In an effort to document my progress towards understanding the word “feminist” and where on the spectrum of feminism I fall, I think it wise to begin at where I stand now. I can’t confess to a feminist epiphany moment. Maybe it’s yet to come.
All I know is that I have gone through life thus far largely uninterested in this social phenomenon. Don’t get me wrong. I support women in power. I support gender and racial equality in pay and in all levels of treatment in society, but I have never been moved to educate myself about the “female situation” in society or feminist issues. I have not been moved to speak out. What, then, brought me to this moment?
My story is inextricably intertwined with race. My first summer as an extern in the Santa Clara courts introduced me to the gilded cage of law. I had entered a circus, a stage, a game, where the stakes changed the course of people’s lives. The arbitrator stood tall in the center of the room, obviously the seat of authority. The protagonist attorneys buzzed around, penguins milling around in a sea of unrelenting, somber black. The villains were escorted in by armed guard, dressed identically in their orange jumpsuits, chains jangling from their ankles with every shift of their legs. With roles so scripted, where does justice fit in? The social oppression is tangible. As the summer progressed, I felt more and more claustrophobic. I observed my supervisor, a juvenile judge in Superior Court, molded by her physical appearance as a young-looking, Vietnamese woman. She maintained a stern demeanor, was super sensitive about issues of respect, forbade innocuous jokes and required those who worked under her to maintain the same. Without these trappings, she feared her colleagues and those in her court would not take her seriously. These characteristics defined her role in Superior Court in a way that had nothing to do with justice, and everything to do with perception. For that summer, forced to subjugate myself in her image, I was imprisoned for the first time in my life. Imprisoned by my dress, by my race, and by my gender.
The deeper I journey into this profession, the more hopeless it all seems. To be able to choose to educate myself in the law, to be an attorney, is empowering. Yet, this empowerment is tempered by structures that lead to dead ends. The pot at the end of the rainbow is un-tasteful compromise. I want to start a family, I want to raise my own kids, I want to work, I want to share in my responsibilities at home, I want to make the world a better place, I want to write books, make art, help the disadvantaged and travel. I want to be respected for my work, not for the way I dress and not for having the right pieces of paper or the right items on my resume. To rely on these things is dehumanizing, alienating, and something I want no part of. However, I cannot avoid them, and they stand a necessary evil in the way of my objectives.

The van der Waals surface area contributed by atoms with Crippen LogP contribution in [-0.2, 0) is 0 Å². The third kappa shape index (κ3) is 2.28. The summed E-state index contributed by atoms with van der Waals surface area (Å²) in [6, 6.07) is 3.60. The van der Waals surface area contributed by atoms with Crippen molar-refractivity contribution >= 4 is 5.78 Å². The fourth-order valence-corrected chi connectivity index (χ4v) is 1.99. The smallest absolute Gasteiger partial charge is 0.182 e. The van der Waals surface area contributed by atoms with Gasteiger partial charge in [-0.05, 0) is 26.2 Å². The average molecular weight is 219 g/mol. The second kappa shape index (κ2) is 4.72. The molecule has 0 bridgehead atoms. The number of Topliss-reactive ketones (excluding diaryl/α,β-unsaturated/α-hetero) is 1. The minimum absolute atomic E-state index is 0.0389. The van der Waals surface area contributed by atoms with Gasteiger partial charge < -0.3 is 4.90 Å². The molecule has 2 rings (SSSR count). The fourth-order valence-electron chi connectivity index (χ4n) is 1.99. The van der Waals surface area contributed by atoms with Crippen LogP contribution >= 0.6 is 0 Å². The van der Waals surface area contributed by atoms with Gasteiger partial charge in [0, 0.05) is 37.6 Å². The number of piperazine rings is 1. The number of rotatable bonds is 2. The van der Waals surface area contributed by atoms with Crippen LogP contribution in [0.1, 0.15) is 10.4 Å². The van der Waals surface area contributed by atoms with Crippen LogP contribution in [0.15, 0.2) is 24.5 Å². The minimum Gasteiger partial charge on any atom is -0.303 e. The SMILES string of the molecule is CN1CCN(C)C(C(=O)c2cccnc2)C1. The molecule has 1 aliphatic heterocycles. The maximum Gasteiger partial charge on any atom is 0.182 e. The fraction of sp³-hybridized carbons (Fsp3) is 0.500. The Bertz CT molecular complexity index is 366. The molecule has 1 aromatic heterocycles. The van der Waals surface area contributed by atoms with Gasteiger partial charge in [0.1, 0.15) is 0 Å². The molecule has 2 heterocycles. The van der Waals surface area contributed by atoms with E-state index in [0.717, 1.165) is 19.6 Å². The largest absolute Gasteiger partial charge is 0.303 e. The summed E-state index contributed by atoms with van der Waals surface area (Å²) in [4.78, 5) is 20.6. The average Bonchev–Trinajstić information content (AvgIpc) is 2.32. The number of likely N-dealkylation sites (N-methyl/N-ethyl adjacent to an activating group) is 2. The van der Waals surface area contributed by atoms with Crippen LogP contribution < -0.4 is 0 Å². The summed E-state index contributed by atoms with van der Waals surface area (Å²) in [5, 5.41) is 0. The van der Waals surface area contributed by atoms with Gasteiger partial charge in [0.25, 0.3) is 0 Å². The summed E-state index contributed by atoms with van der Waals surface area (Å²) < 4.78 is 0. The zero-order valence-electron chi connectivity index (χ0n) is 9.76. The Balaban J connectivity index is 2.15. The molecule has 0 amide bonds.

A Big Law job, the Holy Grail sitting at the end of law school, is something so many would greedily grab with both hands. But what are we grasping for? Long hours, shitty work, lack of respect, and as a bonus, the side effect of entry into the belly of the legal profession – access into the dominant lens of white, male capitalism. It is an inherently violent system premised on an outdated and ineffective tradition, one that bears overturning.
What is my goal then, in the face of all these musings? All too often, these injustices incite a reactionary response, whether it’s brushing it off, or being upset by it. However, there is another option, the one least chosen and most difficult. It requires analysis of the situation on a number of levels and seeing it from differing perspectives. When situations are distilled into black and white, they never reflect reality. I hope this class will begin to help me break these interactions down, to help me make the choice to be constructive, instead of destructive, and ultimately – to transform the reactionary into the visionary.